The end of stories
I’ve been reading a book. Ok, I’ve been reading several books, as is my habit, and switching between them as I please. But for the moment, I’m mainly reading Present Shock by Douglas Rushkoff. I was lucky enough to see him speak in New York the other month, and he made some very interesting points regarding the history of mass media. As it happens, they coincided with an idea for a blog post I had a while ago, so I thought I might as well use the new info from Rushkoff’s book and get this post done already.
In the old old days, back in the 1980s, they still played music on MTV. You might not think it now, but it was actually a 24 hour channel showing nothing but music videos, with the odd interview thrown in here and there. It was the real Music Television channel.
We all know that’s not been the case for quite some time. Nowadays it’s mainly showing 16 and Pregnant, Teen Mom and Jersey Shores. Reality shows. No scripting – well, not much, anyway – and heavy editing to capture the drama.
Obviously, reality shows are not an invention of MTV. We see them everywhere nowadays, and there are in fact so many of them that there are dozens of shows for each and every letter of the alphabet. We have America’s Next Top Model, Big Brother, Celebrity Circus, Dad Camp, Extreme Makeover, Farmer Wants a Wife, Gay, Straight or Taken?, Hell’s Kitchen, I’m a Celebrity… Get Me Out of Here!, Jackass, Kid Nation, Little Miss Perfect, My Shopping Addiction, Nanny 911, Osbournes, Paris Hilton’s My New BFF, Queer Eye For The Straight Guy, Real Housewives, So You Think You Can Dance, Temptation Island, Undercover Boss, Victoria Beckham: Coming to America, Who Wants To Marry My Dad?, X Factor, You’re Cut Off! Nothing on Z, though. Odd. Perhaps there’s an opening for some kind of Zebra Whisperer show? Or Zombie Dad or something?
There’s something more to it than just capturing moments of the real world though. Almost all of the shows listed above add another element to the mix: humiliation. Whether it’s about getting people to do things they loath or if it’s about exposing people in embarrassing situations, humiliation TV is all about capturing the viewer’s attention by using increasingly shocking material.
Ok, fine; so the current reality television programming is appealing to our most base emotions. That’s hardly news. But reading Rushkoff’s book, I’m beginning to understand the reason behind this trend. And it starts with the end of futurism.
Up till just recently, we were all looking into the future. We had dreams of colonising the planets, creating utopian societies with flying cars and friendly people dressed in white coveralls. But even on a more mundane level, we were leaning into the future. We invested in stocks to see them gain value over time. Even at the turn of the century, we were still trading on the future values of companies and services. An idea’s worth wasn’t what practical use it had today, but rather the potential use it could have in the future.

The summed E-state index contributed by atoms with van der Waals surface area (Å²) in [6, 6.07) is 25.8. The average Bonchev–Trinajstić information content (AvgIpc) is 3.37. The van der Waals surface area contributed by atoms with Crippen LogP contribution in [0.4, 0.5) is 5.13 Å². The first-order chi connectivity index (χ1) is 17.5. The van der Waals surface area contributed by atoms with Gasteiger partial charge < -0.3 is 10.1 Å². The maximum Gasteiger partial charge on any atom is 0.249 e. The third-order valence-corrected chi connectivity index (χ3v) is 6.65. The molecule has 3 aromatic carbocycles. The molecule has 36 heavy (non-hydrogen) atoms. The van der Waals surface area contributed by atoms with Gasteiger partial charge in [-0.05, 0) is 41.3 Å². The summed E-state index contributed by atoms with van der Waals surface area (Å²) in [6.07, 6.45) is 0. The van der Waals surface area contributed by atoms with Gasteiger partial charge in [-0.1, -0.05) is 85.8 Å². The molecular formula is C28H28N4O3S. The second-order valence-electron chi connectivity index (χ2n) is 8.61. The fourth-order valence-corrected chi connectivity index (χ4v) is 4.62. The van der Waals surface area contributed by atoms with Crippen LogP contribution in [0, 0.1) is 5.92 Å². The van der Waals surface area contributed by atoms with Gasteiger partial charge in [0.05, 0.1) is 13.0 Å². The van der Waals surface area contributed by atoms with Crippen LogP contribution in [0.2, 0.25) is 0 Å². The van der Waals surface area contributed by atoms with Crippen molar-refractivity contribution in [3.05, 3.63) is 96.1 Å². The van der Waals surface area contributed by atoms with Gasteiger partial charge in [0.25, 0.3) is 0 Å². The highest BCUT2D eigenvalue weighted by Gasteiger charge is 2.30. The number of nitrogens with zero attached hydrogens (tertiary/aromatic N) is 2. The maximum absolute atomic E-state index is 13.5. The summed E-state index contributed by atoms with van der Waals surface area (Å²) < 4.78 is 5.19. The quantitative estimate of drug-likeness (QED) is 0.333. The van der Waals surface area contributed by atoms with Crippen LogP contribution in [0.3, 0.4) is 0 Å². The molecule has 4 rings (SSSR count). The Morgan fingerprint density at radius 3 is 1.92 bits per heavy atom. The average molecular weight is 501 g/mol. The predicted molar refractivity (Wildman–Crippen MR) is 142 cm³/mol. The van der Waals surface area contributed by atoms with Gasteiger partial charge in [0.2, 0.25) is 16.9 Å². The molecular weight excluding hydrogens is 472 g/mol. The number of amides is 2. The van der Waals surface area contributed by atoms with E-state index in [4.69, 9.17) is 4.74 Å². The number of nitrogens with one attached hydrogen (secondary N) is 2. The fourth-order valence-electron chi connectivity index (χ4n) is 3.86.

But that future didn’t really happen, something I’ve mentioned in my post The future isn’t what it used to be. And just after the millennium celebrations had died down, we seemed to suddenly stop and take a good look at what all those promising dot-com companies actually were worth today. And realised that is was… well, not much. The dot-com crash quickly followed, and we stopped leaning into the future and focused more on today.
The end of stories
So what’s this got to do with the fact that we’re currently inundated with reality TV shows? Well, Rushkoff argues – and rather convincingly, I might add – that the end of futurism is linked to a growing mistrust in narrative. Back in the days when the future looked promising and people, companies and governments all proposed future rewards for investments made today, we were also told stories. In almost every aspect of life, we had stories telling us what to believe in, what to think and what to feel. From news channel features to advertising and government propaganda, they all explained things in easy-to-follow stories. And they were all modelled on the old Aristotle’s dramatic structure, consisting of exposition, rising action, climax, falling action and resolution.
But with the growing mistrust in the future, we tended to focus more on the moment, and so complex story arcs were deemed too slow and cumbersome to warrant our attention. This gave rise to the non-story shows like Beavis and Butt-head, where the point of the show was the experience, not the story.
When the major networks started to realise what was going on, they panicked and in a knee-jerk reaction started to produce (or should that be “produce”?) reality TV shows in order to stop people from channel hopping away from potentially boring and complex stories. And to be able to compete, they all made their shows a little bit more dramatic – or humiliating – to make sure that it would grab and keep our attention.
Luckily this is not the end. We won’t have to suffer increasingly more humiliating shows forever. As the management of the major networks’ understanding of non-narrative increases, the current – rather immature – reality shows will fade and get replaced by new types of show.
What kind of shows this will be, I don’t know. But I’m cautiously optimistic and hope they’ll be more interesting than watching some semi-celebrity being forced to eat maggots in a jungle somewhere. The future present really can’t come along fast enough.
P.S. I highly recommend you to read Rushoff’s book ‘Present Shock‘. It’s well written and easy to read and full of interesting ideas and observations.